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Teaching for Conceptual Understanding in Science | Posted in Professional Learning

We used the book for our PLC - Middle School Science in New York in the spring. Teachers found the ideas very useful and opened possibilities for some of them, trying and implementing new strategies and forms of formative assessment. The main focus was to explore the Conceptual Change Instructional Model. The plan this year is for teachers coming to the PLC for the first time to read and explore during the year in both in-person and online sessions, and those who were in the PLC last year will deepen in the discussion of their topics of interest.


Adaliz Gonzalez

First Day of School Science Activities | Posted in Life Science

I teach only science, so for me, I get the kids for a short time and I am looking to make it pop. In elementary classes, I start with procedures or expectations but I weave that into an inquiry/discovery lesson. Mostly I use units from the Picture Perfect Science books by Karen Ansberry & Emily Morgan. They include lessons on discrepant events like the jumping beans for 4-5th biology (where students learn that not everything is as it seems at a glance) or "Earthlets" where students learn the value of piecing together all the information that they discover. I've used their lesson on the learn'd astronomer or Rachel Carson, "a sense of wonder" in both cases to introduce in a soft-start way that science is more than "doing". It includes pondering, wondering, ruminating over how amazing creation is...and helping students to place themselves inside that story as active participants in the science journey.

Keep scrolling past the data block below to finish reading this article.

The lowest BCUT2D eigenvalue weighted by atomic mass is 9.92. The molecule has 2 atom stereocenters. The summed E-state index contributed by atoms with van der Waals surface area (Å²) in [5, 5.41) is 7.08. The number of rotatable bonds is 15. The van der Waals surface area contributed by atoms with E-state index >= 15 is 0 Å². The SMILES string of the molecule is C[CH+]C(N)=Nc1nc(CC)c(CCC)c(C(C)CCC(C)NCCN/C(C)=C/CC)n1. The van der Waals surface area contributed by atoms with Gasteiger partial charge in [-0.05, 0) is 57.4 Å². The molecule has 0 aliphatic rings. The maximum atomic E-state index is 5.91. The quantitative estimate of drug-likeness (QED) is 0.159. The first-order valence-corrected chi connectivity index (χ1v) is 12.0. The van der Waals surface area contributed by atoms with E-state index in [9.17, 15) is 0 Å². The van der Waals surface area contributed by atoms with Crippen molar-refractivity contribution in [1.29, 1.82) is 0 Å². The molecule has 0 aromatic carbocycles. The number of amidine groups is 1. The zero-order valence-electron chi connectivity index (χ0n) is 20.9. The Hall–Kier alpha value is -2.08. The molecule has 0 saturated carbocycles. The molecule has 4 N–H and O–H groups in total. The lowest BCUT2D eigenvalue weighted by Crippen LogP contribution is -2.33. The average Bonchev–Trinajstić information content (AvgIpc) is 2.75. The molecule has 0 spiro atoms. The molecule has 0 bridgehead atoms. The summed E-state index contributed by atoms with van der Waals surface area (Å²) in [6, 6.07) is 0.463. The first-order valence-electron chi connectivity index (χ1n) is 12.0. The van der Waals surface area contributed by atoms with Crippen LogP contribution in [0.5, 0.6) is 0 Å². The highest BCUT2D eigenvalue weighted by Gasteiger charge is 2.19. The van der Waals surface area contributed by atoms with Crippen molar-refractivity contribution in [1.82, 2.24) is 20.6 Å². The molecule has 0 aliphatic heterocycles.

Annamarie Door

Incorporating science in a family vacation trip | Posted in Informal Science

Greetings!

As teachers, we’re always on the prowl for ideas and resources for our classrooms. You can tell who the teachers are at amusements parks (figuring out the physics principles at work), on the beach (identifying shells and other critters), and on the hiking trails at state and national parks (with binoculars and guidebooks or ID apps). We take (drag?) our families and friends to museums, science centers, zoos, nature centers, botanical gardens, and arboretums. Even at historical sites, we can find applications of science to share with our students (for example, while my husband and I were exploring the history of the Gettysburg Battlefield, I was also photographing the lichens on the monuments). We stop the car to photograph interesting rock outcrops or fantastic cloud formations. Our souvenirs include rocks, sand samples, fossils, pressed wildflowers, maps, brochures, books, and thoughts and reflections about improving what we teach. (Be sure to follow local procedures about sample-collecting, though. Photographs are good!)

My husband got used to the fact that our vacations always had a science componenet! And I enjoyed sharing my experiences with students.

Mary B.


Mary Bigelow

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